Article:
From the depths of time: a 30-year-old bug with a funny explanation

It was 1990 or possibly 1991, and I was working for System Simulation on an Application for Windows 2 – which at that time was a rather exotic extra that a few adventurous people were running on top of their MS-DOS systems. There was no graphical development environment in those days: you’d compile your program using the command-line C compiler cl, and compile your resources (dialogue boxes, menus and suchlike) using the command-line resource compiler, rc.

Although this was a bit laborious, it did work, and I was able to make some progress working on and off on this project through June and July. Then the first time I tried to rebuild the resources in August, the compiler rejected my files with a spectacularly uninformative error message: “bad octal digit”. It gave no indication of where in the file the problem was.

Anyone have an idea what was happening yet?

Next hint: we were using SCCS (“Source Code Control System”), an early and primitive version-control system that was the forerunner of tools like CVS and git. Now can you guess what was happening?

OK, last hint: I would have run into this problem before August if I’d been working full-time on the Windows project, rather than switching between this and other work. Specifically, the problem would have manifested in both June and July, but only on the 8th and 9th of the month.

Got it now?

It was a bug in the resource compiler. For some reason, its lexical analyser worked its way through comments, identifying and discarding lexical tokens within the comments rather than just identifying and discarding the entire comment. We were using a header-comment that contained the magic sequence %D%, which SCCS expands into the current date – this is nice because it means the first line of your file includes a note of when it was modified (and by whom, and what the file is called, depending on what other magic sequences you include).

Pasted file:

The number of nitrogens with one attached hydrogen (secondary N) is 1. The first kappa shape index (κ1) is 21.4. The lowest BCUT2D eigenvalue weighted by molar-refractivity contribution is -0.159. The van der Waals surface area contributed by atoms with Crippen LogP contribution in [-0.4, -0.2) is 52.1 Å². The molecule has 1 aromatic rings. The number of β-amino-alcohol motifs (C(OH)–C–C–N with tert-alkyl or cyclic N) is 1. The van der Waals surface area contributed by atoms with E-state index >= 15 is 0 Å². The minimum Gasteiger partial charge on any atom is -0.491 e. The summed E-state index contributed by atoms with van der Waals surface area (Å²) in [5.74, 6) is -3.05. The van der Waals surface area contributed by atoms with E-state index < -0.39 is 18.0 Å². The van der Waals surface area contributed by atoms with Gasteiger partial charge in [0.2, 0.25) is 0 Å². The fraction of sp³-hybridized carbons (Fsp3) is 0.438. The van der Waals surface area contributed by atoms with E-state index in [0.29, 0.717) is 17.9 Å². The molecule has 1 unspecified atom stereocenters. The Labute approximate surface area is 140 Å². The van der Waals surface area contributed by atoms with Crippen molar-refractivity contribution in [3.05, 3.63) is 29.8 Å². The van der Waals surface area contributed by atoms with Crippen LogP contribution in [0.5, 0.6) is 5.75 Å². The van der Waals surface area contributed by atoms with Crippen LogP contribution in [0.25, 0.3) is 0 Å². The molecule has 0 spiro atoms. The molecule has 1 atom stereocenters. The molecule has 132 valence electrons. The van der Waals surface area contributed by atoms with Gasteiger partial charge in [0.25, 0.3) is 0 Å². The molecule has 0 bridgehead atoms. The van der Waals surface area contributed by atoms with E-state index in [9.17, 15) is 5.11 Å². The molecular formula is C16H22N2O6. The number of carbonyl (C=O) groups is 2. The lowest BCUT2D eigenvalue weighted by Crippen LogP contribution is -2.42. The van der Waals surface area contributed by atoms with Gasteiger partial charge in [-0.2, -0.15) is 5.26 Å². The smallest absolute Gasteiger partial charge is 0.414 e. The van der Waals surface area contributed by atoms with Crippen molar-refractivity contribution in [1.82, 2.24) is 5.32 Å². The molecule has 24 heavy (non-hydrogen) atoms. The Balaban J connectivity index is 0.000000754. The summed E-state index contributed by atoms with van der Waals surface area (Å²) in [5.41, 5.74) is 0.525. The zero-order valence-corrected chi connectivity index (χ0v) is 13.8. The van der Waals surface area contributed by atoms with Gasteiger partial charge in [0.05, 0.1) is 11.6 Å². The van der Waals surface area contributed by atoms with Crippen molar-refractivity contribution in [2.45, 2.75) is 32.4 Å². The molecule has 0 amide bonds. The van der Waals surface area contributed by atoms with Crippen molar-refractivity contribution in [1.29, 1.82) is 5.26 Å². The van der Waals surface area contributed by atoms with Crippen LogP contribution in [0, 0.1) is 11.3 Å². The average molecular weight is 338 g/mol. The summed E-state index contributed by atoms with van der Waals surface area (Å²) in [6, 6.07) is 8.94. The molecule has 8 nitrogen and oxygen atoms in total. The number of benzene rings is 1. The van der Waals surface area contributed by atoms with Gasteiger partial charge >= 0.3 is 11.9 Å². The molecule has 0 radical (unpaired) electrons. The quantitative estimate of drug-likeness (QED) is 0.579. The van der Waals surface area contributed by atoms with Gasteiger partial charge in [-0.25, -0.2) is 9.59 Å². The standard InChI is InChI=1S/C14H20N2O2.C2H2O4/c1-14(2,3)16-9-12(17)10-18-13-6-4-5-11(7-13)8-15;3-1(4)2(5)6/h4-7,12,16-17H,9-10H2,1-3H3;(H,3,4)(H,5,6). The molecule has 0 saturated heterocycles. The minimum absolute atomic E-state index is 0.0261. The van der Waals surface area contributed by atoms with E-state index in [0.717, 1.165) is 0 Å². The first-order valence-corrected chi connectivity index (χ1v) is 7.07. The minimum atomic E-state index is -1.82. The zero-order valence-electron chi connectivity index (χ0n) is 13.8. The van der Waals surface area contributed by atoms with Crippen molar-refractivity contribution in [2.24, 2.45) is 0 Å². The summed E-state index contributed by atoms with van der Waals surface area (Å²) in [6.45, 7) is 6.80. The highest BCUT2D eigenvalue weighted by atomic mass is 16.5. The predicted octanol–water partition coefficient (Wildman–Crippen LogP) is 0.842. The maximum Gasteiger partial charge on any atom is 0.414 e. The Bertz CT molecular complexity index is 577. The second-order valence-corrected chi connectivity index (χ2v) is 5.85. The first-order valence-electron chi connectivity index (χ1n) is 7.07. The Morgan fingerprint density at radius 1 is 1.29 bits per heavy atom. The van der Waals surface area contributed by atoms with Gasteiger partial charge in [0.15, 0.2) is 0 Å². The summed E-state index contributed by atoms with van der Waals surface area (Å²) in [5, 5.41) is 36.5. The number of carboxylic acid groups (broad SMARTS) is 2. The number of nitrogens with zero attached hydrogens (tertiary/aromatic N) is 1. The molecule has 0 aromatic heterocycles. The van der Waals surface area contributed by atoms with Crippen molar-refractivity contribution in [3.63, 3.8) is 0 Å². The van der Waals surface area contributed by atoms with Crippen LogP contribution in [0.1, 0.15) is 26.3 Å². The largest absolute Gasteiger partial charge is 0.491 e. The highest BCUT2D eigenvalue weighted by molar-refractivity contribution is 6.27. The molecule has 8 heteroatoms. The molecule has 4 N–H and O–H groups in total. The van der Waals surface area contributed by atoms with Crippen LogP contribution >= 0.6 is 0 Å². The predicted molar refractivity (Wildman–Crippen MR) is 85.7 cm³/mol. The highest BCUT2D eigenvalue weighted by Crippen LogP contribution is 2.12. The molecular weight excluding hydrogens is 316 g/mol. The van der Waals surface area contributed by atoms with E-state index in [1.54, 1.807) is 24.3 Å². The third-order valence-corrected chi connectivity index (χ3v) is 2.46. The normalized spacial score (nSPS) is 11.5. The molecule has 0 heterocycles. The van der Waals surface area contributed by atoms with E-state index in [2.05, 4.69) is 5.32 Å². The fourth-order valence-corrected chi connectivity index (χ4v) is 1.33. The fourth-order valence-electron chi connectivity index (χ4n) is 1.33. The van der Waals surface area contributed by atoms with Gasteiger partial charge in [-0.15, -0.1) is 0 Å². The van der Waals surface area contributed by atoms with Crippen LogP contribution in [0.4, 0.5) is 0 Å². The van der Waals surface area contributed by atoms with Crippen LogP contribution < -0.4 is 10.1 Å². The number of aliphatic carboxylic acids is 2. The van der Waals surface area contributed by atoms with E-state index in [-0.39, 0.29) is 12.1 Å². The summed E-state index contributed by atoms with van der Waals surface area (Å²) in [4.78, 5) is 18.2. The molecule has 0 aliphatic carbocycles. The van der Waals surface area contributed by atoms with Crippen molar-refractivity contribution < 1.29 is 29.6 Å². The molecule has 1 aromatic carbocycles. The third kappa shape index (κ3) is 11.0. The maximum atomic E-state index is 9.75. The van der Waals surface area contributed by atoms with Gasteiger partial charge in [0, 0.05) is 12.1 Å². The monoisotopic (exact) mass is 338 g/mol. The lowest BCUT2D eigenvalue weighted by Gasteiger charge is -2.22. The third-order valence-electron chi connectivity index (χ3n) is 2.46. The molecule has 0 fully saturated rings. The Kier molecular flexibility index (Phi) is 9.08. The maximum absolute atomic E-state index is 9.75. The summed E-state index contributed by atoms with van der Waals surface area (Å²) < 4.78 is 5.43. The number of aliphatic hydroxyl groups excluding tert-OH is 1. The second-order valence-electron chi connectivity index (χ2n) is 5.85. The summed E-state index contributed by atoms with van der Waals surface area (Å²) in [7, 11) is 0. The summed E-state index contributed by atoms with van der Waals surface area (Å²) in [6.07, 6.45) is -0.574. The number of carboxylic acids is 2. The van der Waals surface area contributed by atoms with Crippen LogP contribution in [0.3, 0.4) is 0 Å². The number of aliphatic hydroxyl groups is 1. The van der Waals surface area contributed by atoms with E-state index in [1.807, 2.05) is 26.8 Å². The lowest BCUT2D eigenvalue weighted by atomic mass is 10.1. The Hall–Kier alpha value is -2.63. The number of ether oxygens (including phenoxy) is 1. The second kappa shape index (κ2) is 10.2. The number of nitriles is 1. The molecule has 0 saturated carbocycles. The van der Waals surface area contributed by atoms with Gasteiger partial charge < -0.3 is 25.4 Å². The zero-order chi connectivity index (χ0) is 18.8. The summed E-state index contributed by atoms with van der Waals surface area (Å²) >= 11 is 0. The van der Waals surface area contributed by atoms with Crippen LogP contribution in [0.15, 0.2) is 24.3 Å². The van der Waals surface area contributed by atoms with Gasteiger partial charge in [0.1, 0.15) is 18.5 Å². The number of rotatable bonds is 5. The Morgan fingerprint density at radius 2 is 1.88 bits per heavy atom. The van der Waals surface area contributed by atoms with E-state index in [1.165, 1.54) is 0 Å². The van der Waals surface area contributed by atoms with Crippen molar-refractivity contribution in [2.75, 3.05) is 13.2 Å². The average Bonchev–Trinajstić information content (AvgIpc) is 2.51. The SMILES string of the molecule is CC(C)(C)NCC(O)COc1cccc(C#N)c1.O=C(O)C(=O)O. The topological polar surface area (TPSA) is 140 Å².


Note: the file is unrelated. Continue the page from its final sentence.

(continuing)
The date was being rendered with the month in zero-padded form – so when I checked the file in on the first of August and tried to compile it, the header said something like:

/* st.rc, version 1.23, last modified 01/08/1990 */

And the resource compiler, seeing the sequence “08” in the middle of that comment, decided that the leading zero meant an octal integer constant, and then rejected it because 8 is not a valid octal digit.

Har har. How we laughed.

Lessons for today? Although the specific tool that did this is long gone, the obvious moral is that whatever else your development tools do, they should emit clear, specific error messages. It’s bad enough that rc lexed its way through my comment, but if had at least had the decency to say “bad octal constant ‘08’ at st.rc, line 1” then I wouldn’t have had to waste half a day scratching my head.

[Note: this post is modified from one that I posted in 2009 on my employer’s blog, but in contravention of basic Web etiquette, it’s vanished in a subsequent revamp of the site. The WayBack Machine has it but I don’t want to rely on that.]


6 responses to “From the depths of time: a 30-year-old bug with a funny explanation

  1. Dr C D Wright

    I had a similar issue with a customer who had 0-padded their IP addresses in the text file to get them all nicely lined up and formatted neatly, so I guessed your problem *very* quickly.

    Nice example, though.

  2. Using leading 0 to denote octal notation what a terrible idea that undoubtedly caused millions of bugs over the decades.

    Was C the originator of that particular bad idea? I wouldn’t be surprised. But to *really* stuff things you can rely on JavaScript, as usual. Evaluate the following in a browser console for a good laugh:

    [01, 02, 03, 04, 05, 06, 07, 08, 09, 010, 011, 012, 013, 014, 015, 016, 017, 018, 019]

  3. Congratulations, C D Wright!

    Pedro, that JavaScript example is absolute solid gold. (BTW., I assume you are familiar with Wat?)

  4. Yes indeed. Javascript is a never ending source of WAT moments.

  5. Har de har har. A decade later the company I then worked at (no longer extant since about eighteen months afterwards) used m4 to generate the source of its custom declarative language.

    I once spent hours trying to work out where the error was in a file, eventually narrowing it down to a multi-line comment. I deleted the comment. Everything worked. I undid the deletion. It failed again. I deleted the comment and retyped it, exactly as it was. Now it worked.

    Exactly as it was? No, not quite. For the second time I typed the comment I had (entirely accidentally, I’d been trying to repeat myself precisely) written ‘cannot’ instead of ‘can’t’…

  6. Wow, H, that is truly horrifying.

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